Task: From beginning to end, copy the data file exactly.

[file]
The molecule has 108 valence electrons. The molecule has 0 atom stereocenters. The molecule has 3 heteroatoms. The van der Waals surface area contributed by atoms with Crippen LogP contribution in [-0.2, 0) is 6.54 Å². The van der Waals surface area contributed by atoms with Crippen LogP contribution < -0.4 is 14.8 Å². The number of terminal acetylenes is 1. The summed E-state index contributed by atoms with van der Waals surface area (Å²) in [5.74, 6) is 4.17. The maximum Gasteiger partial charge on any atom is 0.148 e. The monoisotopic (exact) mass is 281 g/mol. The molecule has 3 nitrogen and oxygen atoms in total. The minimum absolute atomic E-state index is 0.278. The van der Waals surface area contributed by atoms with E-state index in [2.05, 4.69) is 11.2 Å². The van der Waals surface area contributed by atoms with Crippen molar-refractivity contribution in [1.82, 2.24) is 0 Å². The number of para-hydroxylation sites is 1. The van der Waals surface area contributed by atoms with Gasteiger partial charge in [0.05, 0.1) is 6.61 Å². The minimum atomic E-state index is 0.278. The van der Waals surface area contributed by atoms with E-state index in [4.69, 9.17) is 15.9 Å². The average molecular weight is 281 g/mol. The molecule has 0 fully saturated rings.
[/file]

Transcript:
The molecule has 108 valence electrons. The molecule has 0 atom stereocenters. The molecule has 3 heteroatoms. The van der Waals surface area contributed by atoms with Crippen LogP contribution in [-0.2, 0) is 6.54 Å². The van der Waals surface area contributed by atoms with Crippen LogP contribution < -0.4 is 14.8 Å². The number of terminal acetylenes is 1. The summed E-state index contributed by atoms with van der Waals surface area (Å²) in [5.74, 6) is 4.17. The maximum Gasteiger partial charge on any atom is 0.148 e. The monoisotopic (exact) mass is 281 g/mol. The molecule has 3 nitrogen and oxygen atoms in total. The minimum absolute atomic E-state index is 0.278. The van der Waals surface area contributed by atoms with E-state index in [2.05, 4.69) is 11.2 Å². The van der Waals surface area contributed by atoms with Crippen molar-refractivity contribution in [1.82, 2.24) is 0 Å². The number of para-hydroxylation sites is 1. The van der Waals surface area contributed by atoms with Gasteiger partial charge in [0.05, 0.1) is 6.61 Å². The minimum atomic E-state index is 0.278. The van der Waals surface area contributed by atoms with E-state index in [4.69, 9.17) is 15.9 Å². The average molecular weight is 281 g/mol. The molecule has 0 fully saturated rings.